Don Oberhelman will combat Cal Poly’s continuing budget crisis with energy and enthusiasm.
Those are the qualities that helped him become Cal Poly’s new athletic leader.
“If you’re enthusiastic about what you do, you enjoy what you do every day, I think it makes other people have that same feeling,” Oberhelman said, “and I think that rubs off on other people, and it just grows from there.”
Oberhelman, the 40-year-old senior associate athletic director at San Diego State, was introduced Monday as new Cal Poly president Jeffrey Armstrong’s choice to succeed Alison Cone as the next director of athletics at a news conference at the Performing Arts Center.
Oberhelman emerged from a pool of more than 50 applicants and beat out fellow finalists Torre Chisholm of Portland State and Ron Prettyman of Indiana State — two acting athletic directors with more time leading Division I programs.
Oberhelman’s lone experience in a top job was a four-month tenure as an interim athletic director while helping San Diego State rebound from the public relations hit of misappropriation scandal that ensnared the previous A.D.
“Don has a wealth of experience,” Armstrong said. “He’s had experience at San Diego State in moving a program forward, and there were months if not longer periods of time where he was in charge. He is a rising star, and we want his star to be with us for a long time. He really competed against a pool of really outstanding candidates, but when all is said and done, we had a really easy decision.”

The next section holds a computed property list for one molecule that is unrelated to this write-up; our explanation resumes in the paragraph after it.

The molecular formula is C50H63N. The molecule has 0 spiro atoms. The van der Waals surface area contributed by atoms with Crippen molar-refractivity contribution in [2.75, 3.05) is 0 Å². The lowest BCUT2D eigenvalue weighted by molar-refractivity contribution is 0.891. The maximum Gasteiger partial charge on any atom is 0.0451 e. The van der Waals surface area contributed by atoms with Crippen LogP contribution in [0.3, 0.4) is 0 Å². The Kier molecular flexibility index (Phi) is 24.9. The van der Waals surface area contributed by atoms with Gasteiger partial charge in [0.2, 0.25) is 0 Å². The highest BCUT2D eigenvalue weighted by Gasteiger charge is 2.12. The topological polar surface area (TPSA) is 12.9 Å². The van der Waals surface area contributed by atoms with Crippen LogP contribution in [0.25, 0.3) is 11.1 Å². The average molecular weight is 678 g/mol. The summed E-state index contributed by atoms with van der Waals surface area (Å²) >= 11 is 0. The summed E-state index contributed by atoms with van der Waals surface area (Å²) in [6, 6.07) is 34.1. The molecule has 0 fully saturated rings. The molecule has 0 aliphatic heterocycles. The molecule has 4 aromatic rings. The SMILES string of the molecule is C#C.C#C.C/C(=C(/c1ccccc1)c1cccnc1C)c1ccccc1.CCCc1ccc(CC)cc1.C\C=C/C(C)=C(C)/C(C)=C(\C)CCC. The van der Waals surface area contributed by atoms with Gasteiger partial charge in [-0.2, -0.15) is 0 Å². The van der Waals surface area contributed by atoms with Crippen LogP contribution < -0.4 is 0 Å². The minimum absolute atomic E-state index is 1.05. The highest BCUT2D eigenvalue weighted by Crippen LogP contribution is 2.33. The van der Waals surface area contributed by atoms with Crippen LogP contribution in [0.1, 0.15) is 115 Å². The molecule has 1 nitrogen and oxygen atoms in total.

Oberhelman, who has also served as senior associate athletic director at Southern Mississippi and in the athletic departments of Florida State and Texas A&M, was passed over as a finalist for the athletic director opening at Missouri State in 2009.
His term as the interim athletic director at San Diego State came after his interview with Missouri State, but the most useful period of Oberhelman’s career might have been immediately after he was relieved by the Aztecs’ hiring of current athletic director Jim Sterk away from Washington State.
“For the first time in my career, I’ve seen an athletic director transition since then,” Oberhelman said, “and other than going through the interview process once before, that’s probably been the most educational thing I’ve had happen to me in my career, seeing a new athletic director come into a program and watch and learn how to make a transition and how to change things that need to be changed. But at the same time, you need to be able to let people do the thing that they are successful at.”
With a target start date that has him on campus for the first day of football spring drills April 4, Oberhelman will make $182,496 in annual salary, according to Cal Poly Public Affairs spokesperson Stacia Momburg.
The figure is about $20k more than Cone made during most of her five-year appointment as the full-time athletic director but remains less than the $188,376 level she was awarded in the months prior to her December retirement.
Armstrong said Oberhelman’s salary will rank in the top four amongst peers in both the Big West and Big Sky conferences.